Time Intelligence in Data Modeling Part 2: Dynamic Calendar in Power Pivot and Power BI

Time Intelligence in Data Modelling Part 1: Calendar Table
February 1, 2021
Time Intelligence in Data Modeling Part 3: Dynamic Calendar in Power Query
February 1, 2021

Time Intelligence in Data Modelling Part 1: Calendar Table

For Power BI version 2.84.701.0 64-bit (August 2020) and Power Pivot for Excel version 2007

Calendar table is an essential part of every data model. We have seen how it looks and feels in Part 1 of the series. Let’s look at how to quickly create a calendar table in Power Pivot and Power BI.

Remove Time and Birth Date Columns

We will use the functions that automatically detect earliest and latest date in your data and generate a Calendar table. Since we don’t want to end up with a massive calendar table it’s important to spend some time assesing your data. Identify relevant and redundant date columns. Things like birth dates of employees are usually meaningless for business analysis. If not neccessary, you definetly don’t want them in your calendar table, as they could push the start date of your calendar decades before your actual business data starts.
For example, it the company runs from 2000 and one employe birth date is 9/1/1970, this would add up 30 years of unnecessary rows to your calendar. Similarly with time data. Each time data is read as time on day 1/0/1900, adding up an entire century of rows to your calendar table. Remove the time and birth date columns from your data.

Calendar in Power Pivot

Creating a calendar table in Power Pivot is fairly simple. We remove time and birth date columns from our tables. In our example we have four tables that we loaded into Data Model.

We then select Design > Date Table > New.

Calendar table is created, containing all the dates between earliest and latest date found in the four data tables.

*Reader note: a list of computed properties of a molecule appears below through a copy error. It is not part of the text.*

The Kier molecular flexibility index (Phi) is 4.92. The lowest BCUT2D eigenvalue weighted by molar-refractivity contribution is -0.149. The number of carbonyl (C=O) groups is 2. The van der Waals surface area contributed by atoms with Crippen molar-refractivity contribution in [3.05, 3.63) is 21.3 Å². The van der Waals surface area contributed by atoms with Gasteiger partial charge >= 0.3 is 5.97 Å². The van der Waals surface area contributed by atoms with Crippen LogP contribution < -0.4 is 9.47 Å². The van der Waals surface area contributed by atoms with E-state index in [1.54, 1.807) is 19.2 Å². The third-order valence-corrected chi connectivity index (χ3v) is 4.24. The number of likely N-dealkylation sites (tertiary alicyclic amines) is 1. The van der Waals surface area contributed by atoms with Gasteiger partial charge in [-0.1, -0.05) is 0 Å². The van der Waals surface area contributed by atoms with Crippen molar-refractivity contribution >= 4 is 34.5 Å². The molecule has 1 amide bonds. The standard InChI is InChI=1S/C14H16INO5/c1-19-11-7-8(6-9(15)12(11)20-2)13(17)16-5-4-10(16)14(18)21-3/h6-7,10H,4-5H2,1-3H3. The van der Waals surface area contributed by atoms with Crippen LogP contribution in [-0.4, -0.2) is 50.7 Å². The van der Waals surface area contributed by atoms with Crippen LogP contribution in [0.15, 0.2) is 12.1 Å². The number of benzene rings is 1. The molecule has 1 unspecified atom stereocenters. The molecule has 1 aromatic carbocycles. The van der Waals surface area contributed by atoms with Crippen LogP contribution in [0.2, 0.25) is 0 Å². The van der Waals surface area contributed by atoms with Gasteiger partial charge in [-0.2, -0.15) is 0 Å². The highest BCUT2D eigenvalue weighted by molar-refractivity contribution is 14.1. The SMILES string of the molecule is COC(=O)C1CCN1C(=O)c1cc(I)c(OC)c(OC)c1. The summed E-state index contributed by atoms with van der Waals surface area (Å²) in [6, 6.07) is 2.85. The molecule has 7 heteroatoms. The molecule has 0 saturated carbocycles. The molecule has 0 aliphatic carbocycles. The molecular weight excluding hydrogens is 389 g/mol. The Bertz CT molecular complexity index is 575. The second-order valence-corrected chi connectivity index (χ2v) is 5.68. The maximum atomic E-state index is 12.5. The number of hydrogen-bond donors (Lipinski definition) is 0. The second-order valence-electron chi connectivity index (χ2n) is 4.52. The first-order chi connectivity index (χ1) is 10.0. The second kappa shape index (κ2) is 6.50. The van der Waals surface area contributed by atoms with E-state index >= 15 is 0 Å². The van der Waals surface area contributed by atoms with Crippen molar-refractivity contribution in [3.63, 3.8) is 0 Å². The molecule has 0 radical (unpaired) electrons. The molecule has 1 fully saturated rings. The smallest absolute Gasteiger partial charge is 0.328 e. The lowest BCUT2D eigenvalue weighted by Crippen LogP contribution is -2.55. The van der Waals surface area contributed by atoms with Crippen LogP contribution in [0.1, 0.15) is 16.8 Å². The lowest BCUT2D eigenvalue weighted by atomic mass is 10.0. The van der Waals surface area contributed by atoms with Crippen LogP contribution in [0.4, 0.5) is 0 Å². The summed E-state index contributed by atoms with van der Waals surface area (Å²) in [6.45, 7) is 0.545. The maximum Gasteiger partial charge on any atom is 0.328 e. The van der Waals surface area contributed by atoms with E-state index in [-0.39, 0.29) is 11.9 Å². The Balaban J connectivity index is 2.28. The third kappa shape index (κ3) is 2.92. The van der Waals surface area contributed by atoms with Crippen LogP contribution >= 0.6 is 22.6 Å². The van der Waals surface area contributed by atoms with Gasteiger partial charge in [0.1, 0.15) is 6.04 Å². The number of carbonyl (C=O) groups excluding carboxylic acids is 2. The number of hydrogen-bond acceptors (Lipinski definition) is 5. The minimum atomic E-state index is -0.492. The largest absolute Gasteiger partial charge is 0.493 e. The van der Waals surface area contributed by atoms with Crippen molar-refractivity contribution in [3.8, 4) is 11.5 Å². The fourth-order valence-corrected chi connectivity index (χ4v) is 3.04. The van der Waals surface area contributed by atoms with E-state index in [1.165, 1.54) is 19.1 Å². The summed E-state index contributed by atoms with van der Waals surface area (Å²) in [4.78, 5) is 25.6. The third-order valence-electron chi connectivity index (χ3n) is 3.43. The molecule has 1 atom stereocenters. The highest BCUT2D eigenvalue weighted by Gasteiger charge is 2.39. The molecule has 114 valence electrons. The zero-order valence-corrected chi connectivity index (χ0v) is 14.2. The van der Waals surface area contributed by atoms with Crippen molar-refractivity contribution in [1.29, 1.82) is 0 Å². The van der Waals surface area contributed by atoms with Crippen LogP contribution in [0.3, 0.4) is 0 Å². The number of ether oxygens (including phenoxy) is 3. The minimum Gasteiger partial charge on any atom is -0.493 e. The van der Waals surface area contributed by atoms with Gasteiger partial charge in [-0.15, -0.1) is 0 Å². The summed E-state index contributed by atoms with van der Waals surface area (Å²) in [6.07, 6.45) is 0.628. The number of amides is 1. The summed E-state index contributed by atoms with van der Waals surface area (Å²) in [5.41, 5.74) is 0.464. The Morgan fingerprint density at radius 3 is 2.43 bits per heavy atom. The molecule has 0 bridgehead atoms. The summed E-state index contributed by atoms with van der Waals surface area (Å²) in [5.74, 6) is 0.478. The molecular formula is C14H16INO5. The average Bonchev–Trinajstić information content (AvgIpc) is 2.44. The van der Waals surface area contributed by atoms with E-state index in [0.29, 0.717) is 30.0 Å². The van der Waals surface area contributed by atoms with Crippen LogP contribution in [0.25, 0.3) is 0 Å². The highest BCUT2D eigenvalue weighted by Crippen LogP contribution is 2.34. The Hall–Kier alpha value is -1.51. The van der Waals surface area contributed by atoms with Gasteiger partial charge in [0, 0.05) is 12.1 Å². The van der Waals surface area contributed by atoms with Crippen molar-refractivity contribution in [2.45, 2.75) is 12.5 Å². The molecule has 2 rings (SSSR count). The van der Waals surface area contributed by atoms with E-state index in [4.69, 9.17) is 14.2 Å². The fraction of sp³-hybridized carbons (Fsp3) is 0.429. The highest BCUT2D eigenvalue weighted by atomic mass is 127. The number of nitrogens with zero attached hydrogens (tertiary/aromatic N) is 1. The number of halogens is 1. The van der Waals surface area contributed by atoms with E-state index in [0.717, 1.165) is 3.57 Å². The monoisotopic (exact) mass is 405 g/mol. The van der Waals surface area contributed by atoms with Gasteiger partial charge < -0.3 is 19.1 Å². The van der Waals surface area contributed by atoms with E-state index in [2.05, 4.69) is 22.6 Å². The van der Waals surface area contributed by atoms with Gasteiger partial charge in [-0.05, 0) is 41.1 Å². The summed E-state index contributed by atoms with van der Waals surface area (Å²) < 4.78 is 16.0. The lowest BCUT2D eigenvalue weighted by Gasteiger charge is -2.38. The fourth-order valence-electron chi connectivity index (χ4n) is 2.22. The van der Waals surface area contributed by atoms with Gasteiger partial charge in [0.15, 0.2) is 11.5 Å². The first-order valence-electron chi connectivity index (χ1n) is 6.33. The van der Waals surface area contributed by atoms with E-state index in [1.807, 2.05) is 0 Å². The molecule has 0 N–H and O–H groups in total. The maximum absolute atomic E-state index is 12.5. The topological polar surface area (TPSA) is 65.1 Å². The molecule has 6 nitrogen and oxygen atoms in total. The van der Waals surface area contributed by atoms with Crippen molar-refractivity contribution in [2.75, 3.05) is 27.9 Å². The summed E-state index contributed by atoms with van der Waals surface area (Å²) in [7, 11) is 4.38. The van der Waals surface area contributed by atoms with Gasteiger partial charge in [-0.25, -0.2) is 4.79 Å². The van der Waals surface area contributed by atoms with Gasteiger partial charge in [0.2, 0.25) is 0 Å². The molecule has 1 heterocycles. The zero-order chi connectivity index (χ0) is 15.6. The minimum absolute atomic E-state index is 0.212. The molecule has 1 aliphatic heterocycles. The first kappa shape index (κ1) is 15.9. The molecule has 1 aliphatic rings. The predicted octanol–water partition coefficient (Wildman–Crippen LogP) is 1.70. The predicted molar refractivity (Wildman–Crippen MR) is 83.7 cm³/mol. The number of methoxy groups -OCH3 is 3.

We lastly connect the Calendar to Sales table. Select Diagram view.

We drag Date from Calendar table and drop it on OrderDate in Sales.

We drag Date from Calendar table and drop it on OrderDate in Sales.

Calendar in Power BI

Creating a table in Power BI is similarly simple. We’ll use CALENDARAUTO() function. CALENDARAUTO() detects earliest and latest data in our tables and creates a table of all the dates in between.
We first make sure to remove time and birth date columns from our tables. We also then turn off the Auto date/time for new files. This setting creates a hidden calendar table for every date column in your data model. We don’t want a separate calendar for each date column. We find the setting at File > Options > Data Load > Auto date/time for new files and remove the tick mark.

We are now ready to create a calendar table. We select Table tools > New table.

We type in Calendar = CALENDARAUTO().

A new table Calendar is created, containing all the dates between the earliest and latest date in our data. We add the atributes with DAX formulas:

Year = YEAR(‘Calendar'[Date]),
Quarter = QUARTER(‘Calendar'[Date]),
Month = MONTH(‘Calendar'[Date]),
Year = YEAR(‘Calendar'[Date]),
WeekdayNo = WEEKDAY(Calendar[Date]),
WeekNo = WEEKNUM(Calendar[Date]), etc.

We can also create Calendar table with all the attributes using a convinient formula bellow:

Calendar = ADDCOLUMNS ( CALENDARAUTO (),
“Year”, FORMAT([Date], “yyyy”),
“MonthNo”, MONTH([Date]),
“Month”, FORMAT([Date],”MMM”),
“Quarter”, FORMAT([Date],”\QQ”),
“YearMonth”, FORMAT([Date],”YYYY-MM”),
“WeekdayNo”, WEEKDAY([Date],2), //1-Sun..Sat; 2-Mon..Sat
“Weekday”, FORMAT([Date],”ddd”),
“WeekNo”, WEEKNUM([Date], 2),
“Week”, “W” & WEEKNUM([Date], 2) )

We lastly connect the Calendar table with the fact tables: we drag Date and drop it on OrderDate in table Sales and Month in table Budget. We are now set to use our calendar.

Creating a table using CALENDARAUTO() is not the best way to go. Data refresh could bring in a new time column that will be treated as a date 1/0/1900 and size up our calendar considerebly. Using Power Query for creating a calendar table gives us more control. We will learn how to create calendar table in Power Query in upcoming parts of the Series.